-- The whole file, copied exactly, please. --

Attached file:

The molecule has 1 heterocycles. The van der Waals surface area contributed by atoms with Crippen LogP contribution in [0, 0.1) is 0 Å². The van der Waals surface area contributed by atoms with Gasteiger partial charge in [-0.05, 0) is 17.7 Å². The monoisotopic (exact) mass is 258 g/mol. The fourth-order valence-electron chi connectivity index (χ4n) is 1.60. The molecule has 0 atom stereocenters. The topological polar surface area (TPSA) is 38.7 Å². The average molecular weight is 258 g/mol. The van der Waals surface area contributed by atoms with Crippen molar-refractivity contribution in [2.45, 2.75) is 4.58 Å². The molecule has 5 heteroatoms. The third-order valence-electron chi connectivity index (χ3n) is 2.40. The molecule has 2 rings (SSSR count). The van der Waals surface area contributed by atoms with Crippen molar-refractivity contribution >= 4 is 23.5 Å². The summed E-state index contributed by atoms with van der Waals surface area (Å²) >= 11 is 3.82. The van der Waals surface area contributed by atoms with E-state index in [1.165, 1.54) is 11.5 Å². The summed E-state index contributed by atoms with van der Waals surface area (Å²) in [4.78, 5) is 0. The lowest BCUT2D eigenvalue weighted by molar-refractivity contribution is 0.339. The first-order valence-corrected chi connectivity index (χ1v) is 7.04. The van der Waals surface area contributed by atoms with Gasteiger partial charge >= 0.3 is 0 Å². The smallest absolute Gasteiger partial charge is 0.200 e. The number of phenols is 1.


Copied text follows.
The molecule has 1 heterocycles. The van der Waals surface area contributed by atoms with Crippen LogP contribution in [0, 0.1) is 0 Å². The van der Waals surface area contributed by atoms with Gasteiger partial charge in [-0.05, 0) is 17.7 Å². The monoisotopic (exact) mass is 258 g/mol. The fourth-order valence-electron chi connectivity index (χ4n) is 1.60. The molecule has 0 atom stereocenters. The topological polar surface area (TPSA) is 38.7 Å². The average molecular weight is 258 g/mol. The van der Waals surface area contributed by atoms with Crippen molar-refractivity contribution in [2.45, 2.75) is 4.58 Å². The molecule has 5 heteroatoms. The third-order valence-electron chi connectivity index (χ3n) is 2.40. The molecule has 2 rings (SSSR count). The van der Waals surface area contributed by atoms with Crippen molar-refractivity contribution >= 4 is 23.5 Å². The summed E-state index contributed by atoms with van der Waals surface area (Å²) >= 11 is 3.82. The van der Waals surface area contributed by atoms with E-state index in [1.165, 1.54) is 11.5 Å². The summed E-state index contributed by atoms with van der Waals surface area (Å²) in [4.78, 5) is 0. The lowest BCUT2D eigenvalue weighted by molar-refractivity contribution is 0.339. The first-order valence-corrected chi connectivity index (χ1v) is 7.04. The van der Waals surface area contributed by atoms with Gasteiger partial charge >= 0.3 is 0 Å². The smallest absolute Gasteiger partial charge is 0.200 e. The number of phenols is 1.